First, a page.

For generations, “eh” has played a pivotal role in stereotypical Canadian language. However, the status quo seems to be changing quickly, at least in Toronto.

This, at least, is the result U of T professor Sali Tagliamonte’s recent linguistics study. Tagliamonte interviewed 214 native Torontonians aged eight to 92. After analyzed the recordings based on age groups and gender, Tagliamonte identified a significant linguistic generation gap. “There’s a veritable revolution going on,” says the professor.  One of the changes is the phase-out of “eh” among the young people. Instead, the good old Canadian stereotype is being replaced by “right.” Unbelievable, eh?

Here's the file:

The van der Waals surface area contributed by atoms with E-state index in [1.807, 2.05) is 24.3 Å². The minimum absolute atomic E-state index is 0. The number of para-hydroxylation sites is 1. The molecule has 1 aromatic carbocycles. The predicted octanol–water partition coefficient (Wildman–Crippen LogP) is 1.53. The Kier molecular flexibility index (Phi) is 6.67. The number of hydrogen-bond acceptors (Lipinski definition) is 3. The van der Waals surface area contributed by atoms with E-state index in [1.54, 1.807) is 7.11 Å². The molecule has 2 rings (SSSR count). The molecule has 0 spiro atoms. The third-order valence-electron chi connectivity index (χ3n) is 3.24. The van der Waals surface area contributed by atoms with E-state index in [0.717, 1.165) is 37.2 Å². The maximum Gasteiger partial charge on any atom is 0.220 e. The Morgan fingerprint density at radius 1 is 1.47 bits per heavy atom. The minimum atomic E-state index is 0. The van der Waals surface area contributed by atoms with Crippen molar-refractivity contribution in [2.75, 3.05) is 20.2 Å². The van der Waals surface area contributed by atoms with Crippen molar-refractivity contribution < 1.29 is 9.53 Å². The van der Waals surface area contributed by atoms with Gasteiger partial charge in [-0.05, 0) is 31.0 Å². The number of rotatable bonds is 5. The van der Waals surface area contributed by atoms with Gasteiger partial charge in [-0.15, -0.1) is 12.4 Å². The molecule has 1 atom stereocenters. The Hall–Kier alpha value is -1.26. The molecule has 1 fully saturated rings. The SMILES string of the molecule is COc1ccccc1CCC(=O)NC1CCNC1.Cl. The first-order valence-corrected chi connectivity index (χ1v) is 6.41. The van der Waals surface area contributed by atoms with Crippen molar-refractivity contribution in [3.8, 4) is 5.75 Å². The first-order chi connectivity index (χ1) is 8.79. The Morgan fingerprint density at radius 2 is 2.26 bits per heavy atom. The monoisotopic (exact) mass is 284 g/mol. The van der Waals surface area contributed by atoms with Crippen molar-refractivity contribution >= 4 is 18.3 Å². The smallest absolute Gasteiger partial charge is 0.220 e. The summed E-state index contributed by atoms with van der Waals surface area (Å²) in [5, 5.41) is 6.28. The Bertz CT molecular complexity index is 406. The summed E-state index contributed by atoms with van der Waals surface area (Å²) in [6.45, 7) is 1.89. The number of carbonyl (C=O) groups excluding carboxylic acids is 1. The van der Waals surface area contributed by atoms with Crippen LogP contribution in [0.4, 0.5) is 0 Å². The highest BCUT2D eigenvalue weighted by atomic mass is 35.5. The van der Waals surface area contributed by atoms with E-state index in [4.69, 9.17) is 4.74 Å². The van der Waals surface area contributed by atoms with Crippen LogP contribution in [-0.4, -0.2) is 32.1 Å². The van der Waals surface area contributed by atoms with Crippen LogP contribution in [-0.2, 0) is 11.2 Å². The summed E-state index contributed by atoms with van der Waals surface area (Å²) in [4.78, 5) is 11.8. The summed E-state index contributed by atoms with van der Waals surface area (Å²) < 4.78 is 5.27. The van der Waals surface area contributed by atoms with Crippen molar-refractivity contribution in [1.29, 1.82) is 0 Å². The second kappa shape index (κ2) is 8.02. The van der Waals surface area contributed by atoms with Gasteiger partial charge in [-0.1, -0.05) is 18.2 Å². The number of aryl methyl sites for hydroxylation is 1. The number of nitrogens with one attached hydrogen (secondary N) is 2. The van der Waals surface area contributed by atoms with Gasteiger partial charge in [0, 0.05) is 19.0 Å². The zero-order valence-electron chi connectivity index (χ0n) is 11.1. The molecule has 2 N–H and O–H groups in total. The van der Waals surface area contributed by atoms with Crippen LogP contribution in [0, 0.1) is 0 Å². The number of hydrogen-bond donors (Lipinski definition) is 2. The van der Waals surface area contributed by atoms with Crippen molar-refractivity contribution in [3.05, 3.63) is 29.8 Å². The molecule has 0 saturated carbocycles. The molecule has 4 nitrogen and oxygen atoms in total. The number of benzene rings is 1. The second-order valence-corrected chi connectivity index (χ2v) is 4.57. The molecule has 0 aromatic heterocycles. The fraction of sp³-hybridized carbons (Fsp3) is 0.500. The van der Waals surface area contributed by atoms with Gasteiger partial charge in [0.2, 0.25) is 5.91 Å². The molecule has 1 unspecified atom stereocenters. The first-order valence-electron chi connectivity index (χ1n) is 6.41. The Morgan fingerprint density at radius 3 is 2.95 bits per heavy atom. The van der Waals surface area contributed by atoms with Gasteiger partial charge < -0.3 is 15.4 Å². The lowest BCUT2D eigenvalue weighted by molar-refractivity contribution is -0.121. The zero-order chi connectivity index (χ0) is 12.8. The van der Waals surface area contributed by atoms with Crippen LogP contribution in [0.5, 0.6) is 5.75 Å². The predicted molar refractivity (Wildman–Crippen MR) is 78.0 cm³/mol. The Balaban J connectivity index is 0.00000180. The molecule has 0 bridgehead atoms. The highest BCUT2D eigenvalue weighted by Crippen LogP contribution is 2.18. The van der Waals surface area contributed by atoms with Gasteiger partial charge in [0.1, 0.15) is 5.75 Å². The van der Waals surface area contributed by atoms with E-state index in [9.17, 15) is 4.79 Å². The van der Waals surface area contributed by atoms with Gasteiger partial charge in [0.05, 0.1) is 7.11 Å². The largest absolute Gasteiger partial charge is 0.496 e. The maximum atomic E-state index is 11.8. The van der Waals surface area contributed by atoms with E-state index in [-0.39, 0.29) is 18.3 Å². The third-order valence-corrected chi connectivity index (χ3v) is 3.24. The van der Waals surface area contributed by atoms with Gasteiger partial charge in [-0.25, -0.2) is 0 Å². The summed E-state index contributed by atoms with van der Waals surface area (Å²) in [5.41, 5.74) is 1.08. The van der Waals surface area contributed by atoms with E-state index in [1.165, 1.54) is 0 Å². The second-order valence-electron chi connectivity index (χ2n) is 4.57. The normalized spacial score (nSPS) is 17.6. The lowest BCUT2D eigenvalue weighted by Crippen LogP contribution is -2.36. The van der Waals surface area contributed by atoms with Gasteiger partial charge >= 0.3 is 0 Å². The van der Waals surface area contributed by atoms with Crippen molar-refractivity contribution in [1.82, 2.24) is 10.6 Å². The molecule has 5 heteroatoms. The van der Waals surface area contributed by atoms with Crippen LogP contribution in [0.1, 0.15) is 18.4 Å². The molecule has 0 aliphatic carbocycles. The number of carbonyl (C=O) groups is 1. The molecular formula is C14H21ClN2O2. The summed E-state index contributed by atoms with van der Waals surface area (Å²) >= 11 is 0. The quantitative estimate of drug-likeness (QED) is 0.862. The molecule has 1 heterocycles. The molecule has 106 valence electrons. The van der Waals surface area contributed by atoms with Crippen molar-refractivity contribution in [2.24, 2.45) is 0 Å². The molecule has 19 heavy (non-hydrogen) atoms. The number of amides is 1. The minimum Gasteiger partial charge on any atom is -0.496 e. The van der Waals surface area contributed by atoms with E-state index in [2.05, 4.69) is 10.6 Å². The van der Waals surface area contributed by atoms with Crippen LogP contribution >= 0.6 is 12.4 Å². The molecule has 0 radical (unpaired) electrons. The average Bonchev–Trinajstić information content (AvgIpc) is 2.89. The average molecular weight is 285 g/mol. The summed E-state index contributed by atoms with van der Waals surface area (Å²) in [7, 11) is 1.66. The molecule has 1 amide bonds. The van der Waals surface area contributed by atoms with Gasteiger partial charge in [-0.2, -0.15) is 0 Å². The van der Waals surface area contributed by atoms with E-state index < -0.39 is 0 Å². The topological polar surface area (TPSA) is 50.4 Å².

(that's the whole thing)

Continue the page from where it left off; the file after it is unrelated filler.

The use of “like” has also become more popular. When telling a story, the grandmas still say, “she said, then he said,” but the grandkids are more like, “she’s like, and he’s like.” The younger generation has also developed a habit of using intensifiers. One will not be surprised hear comments such as “OMG that movie was so good, like so, so amazing” while walking out of a theatre full of teenagers.

This study is just so funny, right? You can find more about it here.

With files from the Toronto Star and the National Post

 

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